Dan Walters

By Dan Walters
Published: Wednesday, Aug. 24, 2011 – 12:00 am | Page 3A

When Gov. Jerry Brown and the Legislature took another bite out of the state court system to balance the state budget – on paper, anyway – they reignited a political war between rival factions of judges over financial priorities.

The fight began when rebel judges organized themselves as the Alliance of California Judges and opposed former Chief Justice Ron George’s commitment of vast funds to a statewide computer system with chronic operational shortcomings while trial courts were being forced to curtail operations.

After George retired last year, his successor, Tani Cantil-Sakauye, inherited the controversy. She pledged a more collegial approach, and there was a housecleaning at the Administrative Office of the Courts, including retirement of the AOC’s director, William Vickery, whom the rebel judges saw as their chief antagonist.

However, with additional state budget cuts, the war over priorities continued, focusing on what the critical judges said was a bloated AOC bureaucracy that was consuming too much money and was being shielded from the cuts being imposed on local trial courts.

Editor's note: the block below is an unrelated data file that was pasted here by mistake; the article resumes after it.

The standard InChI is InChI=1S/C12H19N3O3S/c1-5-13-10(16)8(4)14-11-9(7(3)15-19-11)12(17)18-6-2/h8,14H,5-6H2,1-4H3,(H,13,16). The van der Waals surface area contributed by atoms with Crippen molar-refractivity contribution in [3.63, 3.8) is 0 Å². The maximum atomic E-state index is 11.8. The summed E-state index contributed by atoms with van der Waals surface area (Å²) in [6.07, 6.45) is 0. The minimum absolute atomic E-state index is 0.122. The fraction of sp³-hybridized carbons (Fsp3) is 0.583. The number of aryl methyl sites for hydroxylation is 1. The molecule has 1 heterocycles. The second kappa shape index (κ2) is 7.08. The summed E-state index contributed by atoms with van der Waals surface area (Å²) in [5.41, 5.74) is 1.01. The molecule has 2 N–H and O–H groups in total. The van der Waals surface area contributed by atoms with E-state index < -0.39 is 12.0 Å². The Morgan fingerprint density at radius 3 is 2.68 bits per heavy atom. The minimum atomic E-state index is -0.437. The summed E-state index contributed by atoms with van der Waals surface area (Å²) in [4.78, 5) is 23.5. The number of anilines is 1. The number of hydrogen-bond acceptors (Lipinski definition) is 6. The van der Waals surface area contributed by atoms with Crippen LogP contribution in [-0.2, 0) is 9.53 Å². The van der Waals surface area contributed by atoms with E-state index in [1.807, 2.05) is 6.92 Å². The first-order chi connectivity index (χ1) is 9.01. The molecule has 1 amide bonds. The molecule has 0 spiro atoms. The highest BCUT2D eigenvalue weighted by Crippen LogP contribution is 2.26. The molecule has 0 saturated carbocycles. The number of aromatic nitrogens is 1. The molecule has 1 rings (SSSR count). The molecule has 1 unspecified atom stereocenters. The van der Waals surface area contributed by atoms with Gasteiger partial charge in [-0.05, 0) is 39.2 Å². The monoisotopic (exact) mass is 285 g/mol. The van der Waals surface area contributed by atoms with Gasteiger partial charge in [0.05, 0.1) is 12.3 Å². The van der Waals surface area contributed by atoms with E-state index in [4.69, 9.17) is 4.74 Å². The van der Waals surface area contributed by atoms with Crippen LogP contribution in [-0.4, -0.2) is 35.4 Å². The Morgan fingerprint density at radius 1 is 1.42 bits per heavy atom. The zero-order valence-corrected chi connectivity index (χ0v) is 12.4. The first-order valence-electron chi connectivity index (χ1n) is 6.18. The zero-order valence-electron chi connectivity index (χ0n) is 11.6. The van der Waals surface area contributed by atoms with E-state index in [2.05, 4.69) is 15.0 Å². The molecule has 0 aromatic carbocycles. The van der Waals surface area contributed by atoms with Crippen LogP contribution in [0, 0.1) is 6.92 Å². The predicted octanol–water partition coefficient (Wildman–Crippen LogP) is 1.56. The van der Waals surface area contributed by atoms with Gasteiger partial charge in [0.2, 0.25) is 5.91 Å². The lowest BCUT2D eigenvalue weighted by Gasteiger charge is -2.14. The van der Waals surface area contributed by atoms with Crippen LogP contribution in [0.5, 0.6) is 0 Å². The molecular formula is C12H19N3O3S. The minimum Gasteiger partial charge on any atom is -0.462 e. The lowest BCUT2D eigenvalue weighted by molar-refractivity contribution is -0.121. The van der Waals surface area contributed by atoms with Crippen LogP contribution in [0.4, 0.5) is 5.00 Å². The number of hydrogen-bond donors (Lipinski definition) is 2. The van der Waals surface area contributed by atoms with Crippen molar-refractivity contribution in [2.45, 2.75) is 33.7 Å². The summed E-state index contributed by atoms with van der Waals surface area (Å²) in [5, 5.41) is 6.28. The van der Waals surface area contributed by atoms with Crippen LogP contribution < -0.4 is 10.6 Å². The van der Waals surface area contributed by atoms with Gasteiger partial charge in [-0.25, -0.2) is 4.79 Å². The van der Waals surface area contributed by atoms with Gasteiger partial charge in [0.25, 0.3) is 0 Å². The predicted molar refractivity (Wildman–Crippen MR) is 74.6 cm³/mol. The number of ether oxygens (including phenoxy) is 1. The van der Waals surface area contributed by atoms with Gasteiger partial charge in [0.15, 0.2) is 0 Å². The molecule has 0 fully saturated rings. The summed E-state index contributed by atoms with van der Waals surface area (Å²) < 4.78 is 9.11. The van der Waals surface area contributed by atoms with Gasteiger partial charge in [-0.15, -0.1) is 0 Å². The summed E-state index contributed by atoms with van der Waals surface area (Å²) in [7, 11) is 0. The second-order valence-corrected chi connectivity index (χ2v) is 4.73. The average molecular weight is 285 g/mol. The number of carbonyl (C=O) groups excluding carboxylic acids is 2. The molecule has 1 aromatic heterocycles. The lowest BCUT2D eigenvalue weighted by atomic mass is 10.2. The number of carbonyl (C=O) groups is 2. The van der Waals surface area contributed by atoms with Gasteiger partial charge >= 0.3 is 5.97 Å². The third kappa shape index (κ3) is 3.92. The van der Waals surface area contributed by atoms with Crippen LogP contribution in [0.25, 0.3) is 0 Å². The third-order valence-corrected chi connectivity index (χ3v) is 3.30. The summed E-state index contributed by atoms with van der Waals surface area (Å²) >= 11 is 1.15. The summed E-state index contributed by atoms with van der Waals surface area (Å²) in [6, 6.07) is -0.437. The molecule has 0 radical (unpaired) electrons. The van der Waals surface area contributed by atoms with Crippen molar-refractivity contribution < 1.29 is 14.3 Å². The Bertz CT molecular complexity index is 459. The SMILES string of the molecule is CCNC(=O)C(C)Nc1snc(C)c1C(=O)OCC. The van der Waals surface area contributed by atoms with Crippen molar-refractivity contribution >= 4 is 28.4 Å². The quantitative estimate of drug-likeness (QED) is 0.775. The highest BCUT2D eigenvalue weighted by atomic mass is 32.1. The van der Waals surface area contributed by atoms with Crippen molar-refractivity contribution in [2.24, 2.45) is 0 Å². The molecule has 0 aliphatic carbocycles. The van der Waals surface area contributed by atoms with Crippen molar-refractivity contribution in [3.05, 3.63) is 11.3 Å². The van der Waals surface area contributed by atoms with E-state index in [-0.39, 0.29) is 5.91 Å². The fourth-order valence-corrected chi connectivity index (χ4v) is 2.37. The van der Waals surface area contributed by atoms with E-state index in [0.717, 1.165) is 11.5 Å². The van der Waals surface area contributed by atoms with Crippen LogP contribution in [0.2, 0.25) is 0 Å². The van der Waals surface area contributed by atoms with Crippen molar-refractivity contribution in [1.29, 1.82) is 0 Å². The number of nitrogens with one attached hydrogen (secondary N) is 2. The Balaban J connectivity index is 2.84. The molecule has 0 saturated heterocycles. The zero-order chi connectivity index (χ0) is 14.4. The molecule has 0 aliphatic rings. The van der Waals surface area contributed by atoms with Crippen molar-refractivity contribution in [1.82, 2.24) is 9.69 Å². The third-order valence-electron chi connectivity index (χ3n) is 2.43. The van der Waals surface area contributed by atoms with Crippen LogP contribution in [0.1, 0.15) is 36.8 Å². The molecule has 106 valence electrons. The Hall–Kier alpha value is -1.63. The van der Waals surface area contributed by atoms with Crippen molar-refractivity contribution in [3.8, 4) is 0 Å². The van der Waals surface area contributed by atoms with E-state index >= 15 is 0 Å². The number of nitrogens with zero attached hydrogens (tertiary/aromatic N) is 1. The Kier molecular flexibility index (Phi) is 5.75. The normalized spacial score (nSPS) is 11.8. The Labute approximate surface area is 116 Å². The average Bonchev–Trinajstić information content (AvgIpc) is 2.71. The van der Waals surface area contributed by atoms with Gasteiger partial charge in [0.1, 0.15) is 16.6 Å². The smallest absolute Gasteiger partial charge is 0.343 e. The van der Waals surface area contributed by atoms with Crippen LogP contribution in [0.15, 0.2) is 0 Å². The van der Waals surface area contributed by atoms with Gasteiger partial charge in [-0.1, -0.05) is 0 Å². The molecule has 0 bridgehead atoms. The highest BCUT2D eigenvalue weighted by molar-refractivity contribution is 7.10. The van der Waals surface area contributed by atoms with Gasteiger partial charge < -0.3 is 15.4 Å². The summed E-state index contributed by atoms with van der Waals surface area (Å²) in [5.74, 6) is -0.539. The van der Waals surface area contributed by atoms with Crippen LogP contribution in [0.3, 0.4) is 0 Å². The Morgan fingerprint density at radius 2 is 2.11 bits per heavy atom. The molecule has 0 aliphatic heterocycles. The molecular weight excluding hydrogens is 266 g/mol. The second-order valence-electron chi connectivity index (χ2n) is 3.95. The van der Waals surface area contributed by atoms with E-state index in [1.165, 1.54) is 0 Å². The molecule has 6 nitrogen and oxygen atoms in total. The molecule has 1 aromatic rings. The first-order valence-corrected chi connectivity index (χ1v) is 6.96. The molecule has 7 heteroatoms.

Cantil-Sakauye appointed a former colleague on the 3rd District Court of Appeal in Sacramento, ex-Justice Arthur Scotland, to head a “Strategic Evaluation Committee” that would weigh allegations of administrative bloat and seek a truce with the rebels.

That then put Scotland in the middle of a verbal firefight over the AOC’s alleged refusal to give the critical judges detailed information on its spending, including salaries of staffers.

Scotland ordered the AOC staff to comply with the data requests, but the critics said the staff still stonewalled them so that they could not fully respond to a questionnaire from Scotland’s committee.

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